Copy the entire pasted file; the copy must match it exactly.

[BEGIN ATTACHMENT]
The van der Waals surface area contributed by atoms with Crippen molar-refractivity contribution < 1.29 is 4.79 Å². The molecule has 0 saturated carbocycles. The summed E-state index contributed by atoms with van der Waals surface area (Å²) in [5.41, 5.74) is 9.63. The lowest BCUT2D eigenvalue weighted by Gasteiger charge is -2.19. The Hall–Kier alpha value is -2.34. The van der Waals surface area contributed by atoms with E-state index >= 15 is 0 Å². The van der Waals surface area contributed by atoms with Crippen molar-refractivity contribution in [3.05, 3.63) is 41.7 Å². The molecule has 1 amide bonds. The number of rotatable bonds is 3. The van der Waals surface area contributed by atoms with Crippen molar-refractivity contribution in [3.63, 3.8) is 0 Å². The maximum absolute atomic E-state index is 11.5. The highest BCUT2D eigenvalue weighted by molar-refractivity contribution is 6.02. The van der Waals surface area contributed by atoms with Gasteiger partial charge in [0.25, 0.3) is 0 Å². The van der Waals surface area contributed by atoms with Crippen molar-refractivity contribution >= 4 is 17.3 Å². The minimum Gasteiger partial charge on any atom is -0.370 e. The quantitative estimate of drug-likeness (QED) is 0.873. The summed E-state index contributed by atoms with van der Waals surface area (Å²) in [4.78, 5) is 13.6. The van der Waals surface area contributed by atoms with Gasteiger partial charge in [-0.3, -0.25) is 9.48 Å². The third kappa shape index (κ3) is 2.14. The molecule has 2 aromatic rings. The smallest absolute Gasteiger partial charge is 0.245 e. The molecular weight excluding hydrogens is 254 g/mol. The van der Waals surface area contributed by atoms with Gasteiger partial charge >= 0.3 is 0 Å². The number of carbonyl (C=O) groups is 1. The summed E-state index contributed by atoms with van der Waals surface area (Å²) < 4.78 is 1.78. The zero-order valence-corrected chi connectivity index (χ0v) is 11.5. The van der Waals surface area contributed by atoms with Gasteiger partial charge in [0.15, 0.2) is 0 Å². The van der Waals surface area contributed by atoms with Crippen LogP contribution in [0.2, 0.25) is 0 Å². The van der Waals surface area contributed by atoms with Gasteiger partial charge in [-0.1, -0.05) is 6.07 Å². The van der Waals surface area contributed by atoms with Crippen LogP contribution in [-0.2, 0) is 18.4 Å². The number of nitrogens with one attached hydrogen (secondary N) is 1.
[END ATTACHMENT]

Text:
The van der Waals surface area contributed by atoms with Crippen molar-refractivity contribution < 1.29 is 4.79 Å². The molecule has 0 saturated carbocycles. The summed E-state index contributed by atoms with van der Waals surface area (Å²) in [5.41, 5.74) is 9.63. The lowest BCUT2D eigenvalue weighted by Gasteiger charge is -2.19. The Hall–Kier alpha value is -2.34. The van der Waals surface area contributed by atoms with E-state index >= 15 is 0 Å². The van der Waals surface area contributed by atoms with Crippen molar-refractivity contribution in [3.05, 3.63) is 41.7 Å². The molecule has 1 amide bonds. The number of rotatable bonds is 3. The van der Waals surface area contributed by atoms with Crippen molar-refractivity contribution in [3.63, 3.8) is 0 Å². The maximum absolute atomic E-state index is 11.5. The highest BCUT2D eigenvalue weighted by molar-refractivity contribution is 6.02. The van der Waals surface area contributed by atoms with Gasteiger partial charge in [0.25, 0.3) is 0 Å². The van der Waals surface area contributed by atoms with Crippen molar-refractivity contribution >= 4 is 17.3 Å². The minimum Gasteiger partial charge on any atom is -0.370 e. The quantitative estimate of drug-likeness (QED) is 0.873. The summed E-state index contributed by atoms with van der Waals surface area (Å²) in [4.78, 5) is 13.6. The van der Waals surface area contributed by atoms with Gasteiger partial charge in [-0.3, -0.25) is 9.48 Å². The third kappa shape index (κ3) is 2.14. The molecule has 2 aromatic rings. The smallest absolute Gasteiger partial charge is 0.245 e. The molecular weight excluding hydrogens is 254 g/mol. The van der Waals surface area contributed by atoms with Gasteiger partial charge >= 0.3 is 0 Å². The number of carbonyl (C=O) groups is 1. The summed E-state index contributed by atoms with van der Waals surface area (Å²) < 4.78 is 1.78. The zero-order valence-corrected chi connectivity index (χ0v) is 11.5. The van der Waals surface area contributed by atoms with Gasteiger partial charge in [0.15, 0.2) is 0 Å². The van der Waals surface area contributed by atoms with Crippen LogP contribution in [0.2, 0.25) is 0 Å². The van der Waals surface area contributed by atoms with Gasteiger partial charge in [-0.1, -0.05) is 6.07 Å². The van der Waals surface area contributed by atoms with Crippen LogP contribution in [-0.2, 0) is 18.4 Å². The number of nitrogens with one attached hydrogen (secondary N) is 1.